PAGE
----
“One thing we use to sell Kansas City to convention groups, and I think this is critical to Amazon, is the geographic location,” Burt said. “Especially if you think about Amazon’s model, about getting product to other areas in a very quick way. A lot of other cities qualify on other things, but not many cities have the location of Kansas City, and I think that’s going to be a key selling point.”

Julian Zugazagoitia, executive director of the Nelson-Atkins Museum of Art, noted the inordinately high level of philanthropy in the region, and support for the arts in particular. The lone drawback, he said, was that large pieces of sculpture coming in from overseas must be trucked in from Chicago because—KCI again—there are no other direct international flights. 

Ingram’s publisher Joe Sweeney suggested that a community as resource-rich as this one, in terms of engineering and design talent, could generate strategic alliances that might be unique to Kansas City’s bid. “I’d also like to see some level of privatization of this whole initiative, if it can be done. If this develops, it needs to be done with superior marketing, and this will never happen in a city department.”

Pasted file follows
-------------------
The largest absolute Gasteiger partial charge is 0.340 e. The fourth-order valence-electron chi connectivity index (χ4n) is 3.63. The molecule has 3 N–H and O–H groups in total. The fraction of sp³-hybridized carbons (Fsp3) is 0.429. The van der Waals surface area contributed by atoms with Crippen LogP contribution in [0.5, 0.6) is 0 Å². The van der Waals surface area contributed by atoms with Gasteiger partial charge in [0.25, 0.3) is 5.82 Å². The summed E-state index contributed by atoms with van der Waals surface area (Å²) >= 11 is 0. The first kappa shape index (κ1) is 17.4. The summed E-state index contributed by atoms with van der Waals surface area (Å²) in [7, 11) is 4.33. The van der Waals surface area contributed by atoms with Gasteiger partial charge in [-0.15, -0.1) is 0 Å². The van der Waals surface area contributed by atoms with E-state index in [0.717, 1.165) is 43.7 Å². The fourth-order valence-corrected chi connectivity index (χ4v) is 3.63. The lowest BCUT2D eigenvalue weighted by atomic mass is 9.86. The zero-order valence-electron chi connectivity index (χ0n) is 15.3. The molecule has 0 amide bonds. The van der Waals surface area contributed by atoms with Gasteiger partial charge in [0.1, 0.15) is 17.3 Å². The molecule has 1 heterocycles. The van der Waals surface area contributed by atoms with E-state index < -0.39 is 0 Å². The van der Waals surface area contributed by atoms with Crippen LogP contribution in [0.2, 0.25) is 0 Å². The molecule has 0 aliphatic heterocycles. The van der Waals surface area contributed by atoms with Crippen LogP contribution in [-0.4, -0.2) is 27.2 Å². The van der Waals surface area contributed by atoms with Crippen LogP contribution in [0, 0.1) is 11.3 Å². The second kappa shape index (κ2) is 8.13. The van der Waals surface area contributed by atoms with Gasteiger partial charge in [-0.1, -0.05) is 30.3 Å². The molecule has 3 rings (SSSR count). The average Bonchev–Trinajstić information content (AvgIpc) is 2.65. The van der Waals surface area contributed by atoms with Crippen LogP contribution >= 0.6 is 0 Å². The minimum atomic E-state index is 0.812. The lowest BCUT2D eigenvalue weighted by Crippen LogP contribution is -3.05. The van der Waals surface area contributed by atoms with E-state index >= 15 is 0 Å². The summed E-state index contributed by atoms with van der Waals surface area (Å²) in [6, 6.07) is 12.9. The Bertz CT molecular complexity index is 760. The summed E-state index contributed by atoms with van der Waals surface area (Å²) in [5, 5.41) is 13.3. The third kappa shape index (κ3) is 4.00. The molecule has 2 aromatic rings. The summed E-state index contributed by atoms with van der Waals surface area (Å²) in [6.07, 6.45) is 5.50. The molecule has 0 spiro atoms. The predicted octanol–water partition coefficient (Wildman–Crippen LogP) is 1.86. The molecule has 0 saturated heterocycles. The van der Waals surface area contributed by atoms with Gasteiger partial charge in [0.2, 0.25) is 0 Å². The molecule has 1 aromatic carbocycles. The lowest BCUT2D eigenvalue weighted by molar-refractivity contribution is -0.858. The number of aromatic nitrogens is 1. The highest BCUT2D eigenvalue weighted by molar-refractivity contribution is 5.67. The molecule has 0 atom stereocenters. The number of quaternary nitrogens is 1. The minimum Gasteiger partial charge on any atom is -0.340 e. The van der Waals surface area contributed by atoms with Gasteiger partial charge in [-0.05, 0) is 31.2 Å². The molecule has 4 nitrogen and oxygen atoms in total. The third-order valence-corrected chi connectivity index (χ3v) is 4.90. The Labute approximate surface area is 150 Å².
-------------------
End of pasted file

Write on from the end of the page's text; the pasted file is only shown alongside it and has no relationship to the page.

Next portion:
Bob Regnier, CEO at Bank of Blue Valley, recognized the collaborative efforts that have gone into KC Rising, a business-driven initiative that addresses work-force issues, the start-up environment, entrepreneurial development and more. “That’s three major organizations working together,’ he said of the Chamber, the KCADC and the Civic Council. He also pointed to the business-development contributions of KC SourceLink.

Kansas City Southern’s Warren Erdman suggested “it was time for this region to start acting more in its own interests, rather than looking to Topeka or Jefferson City for funding—or permission. Having just returned from a Missouri Chamber of Commerce meeting on competitiveness,” he believes “more regional independence is needed to move civic agendas forward.” 

“Case in point: with a veto-proof majority, the General Assembly still lacked the wherewithal to override Gov. Eric Greiten’s decision to strip out funding for moving the UMKC Conservatory of Music and Dance from the main campus to a Downtown location. The same goes, Erdman suggested, “for solutions to the challenge of replacing the Broadway Bridge. There must be a greater local push there,” he said, “despite the fact that the bridge is part of the federal highway system.”

That’s precisely on point, said Mike Boehm: “The discussion about engaging with state leaders—we don’t need it,” he said.

The bridge and the conservatory, said Tyler Nottberg, CEO of U.S. Engineering, were inspirational on a personal level. He cited LinkedIn founder Reid Hoffman, famous for his guidance that “you have to be constantly reinventing yourself and investing in the future.”